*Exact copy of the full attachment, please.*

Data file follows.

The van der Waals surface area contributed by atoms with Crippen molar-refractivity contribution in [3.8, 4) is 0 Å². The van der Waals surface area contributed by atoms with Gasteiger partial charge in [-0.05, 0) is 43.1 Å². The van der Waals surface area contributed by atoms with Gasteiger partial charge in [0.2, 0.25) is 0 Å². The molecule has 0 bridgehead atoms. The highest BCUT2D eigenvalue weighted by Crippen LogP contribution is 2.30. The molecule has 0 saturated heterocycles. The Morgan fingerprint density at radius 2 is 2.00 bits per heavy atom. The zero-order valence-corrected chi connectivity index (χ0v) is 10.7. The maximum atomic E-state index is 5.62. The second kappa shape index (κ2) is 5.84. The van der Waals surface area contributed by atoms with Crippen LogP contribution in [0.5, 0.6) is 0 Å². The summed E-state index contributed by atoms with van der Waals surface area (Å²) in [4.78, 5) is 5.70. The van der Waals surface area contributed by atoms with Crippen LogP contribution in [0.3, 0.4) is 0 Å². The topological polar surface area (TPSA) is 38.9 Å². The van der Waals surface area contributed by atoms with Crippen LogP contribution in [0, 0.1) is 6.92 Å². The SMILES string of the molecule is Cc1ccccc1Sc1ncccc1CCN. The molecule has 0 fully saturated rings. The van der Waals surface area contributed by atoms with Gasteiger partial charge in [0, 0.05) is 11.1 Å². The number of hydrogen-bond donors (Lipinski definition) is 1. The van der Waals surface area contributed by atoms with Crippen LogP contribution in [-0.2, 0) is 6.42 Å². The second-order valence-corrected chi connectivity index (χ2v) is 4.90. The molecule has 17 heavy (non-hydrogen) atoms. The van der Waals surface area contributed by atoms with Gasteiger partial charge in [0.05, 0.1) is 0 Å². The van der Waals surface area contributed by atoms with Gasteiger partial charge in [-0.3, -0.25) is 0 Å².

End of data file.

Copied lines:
The van der Waals surface area contributed by atoms with Crippen molar-refractivity contribution in [3.8, 4) is 0 Å². The van der Waals surface area contributed by atoms with Gasteiger partial charge in [-0.05, 0) is 43.1 Å². The van der Waals surface area contributed by atoms with Gasteiger partial charge in [0.2, 0.25) is 0 Å². The molecule has 0 bridgehead atoms. The highest BCUT2D eigenvalue weighted by Crippen LogP contribution is 2.30. The molecule has 0 saturated heterocycles. The Morgan fingerprint density at radius 2 is 2.00 bits per heavy atom. The zero-order valence-corrected chi connectivity index (χ0v) is 10.7. The maximum atomic E-state index is 5.62. The second kappa shape index (κ2) is 5.84. The van der Waals surface area contributed by atoms with Crippen LogP contribution in [0.5, 0.6) is 0 Å². The summed E-state index contributed by atoms with van der Waals surface area (Å²) in [4.78, 5) is 5.70. The van der Waals surface area contributed by atoms with Crippen LogP contribution in [0.3, 0.4) is 0 Å². The topological polar surface area (TPSA) is 38.9 Å². The van der Waals surface area contributed by atoms with Crippen LogP contribution in [0, 0.1) is 6.92 Å². The SMILES string of the molecule is Cc1ccccc1Sc1ncccc1CCN. The molecule has 0 fully saturated rings. The van der Waals surface area contributed by atoms with Gasteiger partial charge in [0, 0.05) is 11.1 Å². The number of hydrogen-bond donors (Lipinski definition) is 1. The van der Waals surface area contributed by atoms with Crippen LogP contribution in [-0.2, 0) is 6.42 Å². The second-order valence-corrected chi connectivity index (χ2v) is 4.90. The molecule has 17 heavy (non-hydrogen) atoms. The van der Waals surface area contributed by atoms with Gasteiger partial charge in [0.05, 0.1) is 0 Å². The van der Waals surface area contributed by atoms with Gasteiger partial charge in [-0.3, -0.25) is 0 Å².